As far as I’m concerned, he’s no more a “retired army captain” than I’m the son of Czar Nicholas.

  8. The_Real_JeffS says:

    Whoops! One more proof of Bate’s retirement status: he should have a retiree identification card.
    For reservist and Guard retirees, they come in red (gray area retiree, before you reach 60) and blue (which all retirees get, regardless of your original component, but non-active duty types don’t get it until they are 60 years old).

  9. Dave E. says:

    Yeah, I don’t want to beat a dead horse here either, but(for those who don’t know) when it comes to the military, the word “retired” means something. It means that person put in the time and effort and dedication to earn that status and all of the benefits that go with it. My Dad did 29 years of active duty and active reserve in the Air Force. He earned that Ret. after his rank.
    Maybe Bates did also, maybe he didn’t. If he didn’t though, calling himself retired kind of pisses me off.

  10. The_Real_JeffS says:

    Exactly so, Dave. “Retired” is a symbol of accomplishment. There are thousands of people who served honorably without retirement, but don’t fluff up their service into something that wasn’t so.
    Saying you’re “retired military” when you aren’t isn’t quite like faking medals, in a legal sense, but it is for damn sure unethical.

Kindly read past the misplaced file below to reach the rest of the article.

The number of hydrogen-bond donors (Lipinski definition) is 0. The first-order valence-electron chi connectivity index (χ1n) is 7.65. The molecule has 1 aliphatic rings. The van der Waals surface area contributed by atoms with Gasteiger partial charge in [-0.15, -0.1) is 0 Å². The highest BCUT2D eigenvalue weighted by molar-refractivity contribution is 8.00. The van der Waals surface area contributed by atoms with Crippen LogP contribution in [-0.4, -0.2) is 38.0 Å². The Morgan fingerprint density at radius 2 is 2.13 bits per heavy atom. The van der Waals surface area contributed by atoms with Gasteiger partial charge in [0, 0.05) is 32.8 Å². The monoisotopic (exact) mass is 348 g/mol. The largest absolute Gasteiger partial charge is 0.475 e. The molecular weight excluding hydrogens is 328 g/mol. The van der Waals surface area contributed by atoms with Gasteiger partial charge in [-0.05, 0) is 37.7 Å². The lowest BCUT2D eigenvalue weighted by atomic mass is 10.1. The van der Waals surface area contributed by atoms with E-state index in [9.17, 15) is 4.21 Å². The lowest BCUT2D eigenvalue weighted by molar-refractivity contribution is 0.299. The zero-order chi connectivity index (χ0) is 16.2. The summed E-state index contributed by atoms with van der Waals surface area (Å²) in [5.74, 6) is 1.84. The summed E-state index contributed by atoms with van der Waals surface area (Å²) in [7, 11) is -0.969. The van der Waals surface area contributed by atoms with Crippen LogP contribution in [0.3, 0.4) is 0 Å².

11. The_Real_JeffS says:

    Sis, since you asked, here’s my letter to Master Bates:
    Dear Mayor Bates:
    The Berkeley City Council saw fit to designate the US Marine Corps as “unwelcome uninvited and unwelcome intruders”. You live in America, and you have the right of free speech, regardless of what I may think. That is the law.
    However, as the converse of personal rights is personal responsibility, you and the Berkeley City Council can be judged by your actions. I don’t expect you to be held accountable for your actions (however irresponsible), although that would be but simple justice.
    But you certainly need to understand that good people who love this country, and are willing to defend it with their lives, are going to judge you accordingly, voice their opinions (under the same right to free speech that you so shamefully abuse), and try to hold you accountable for your misdeeds.
    Specifically, after you and the Berkeley City Council passed that pathetic resolution regarding the Marine recruiting station, you were the target of a huge uproar from people who vehemently disagreed with your position.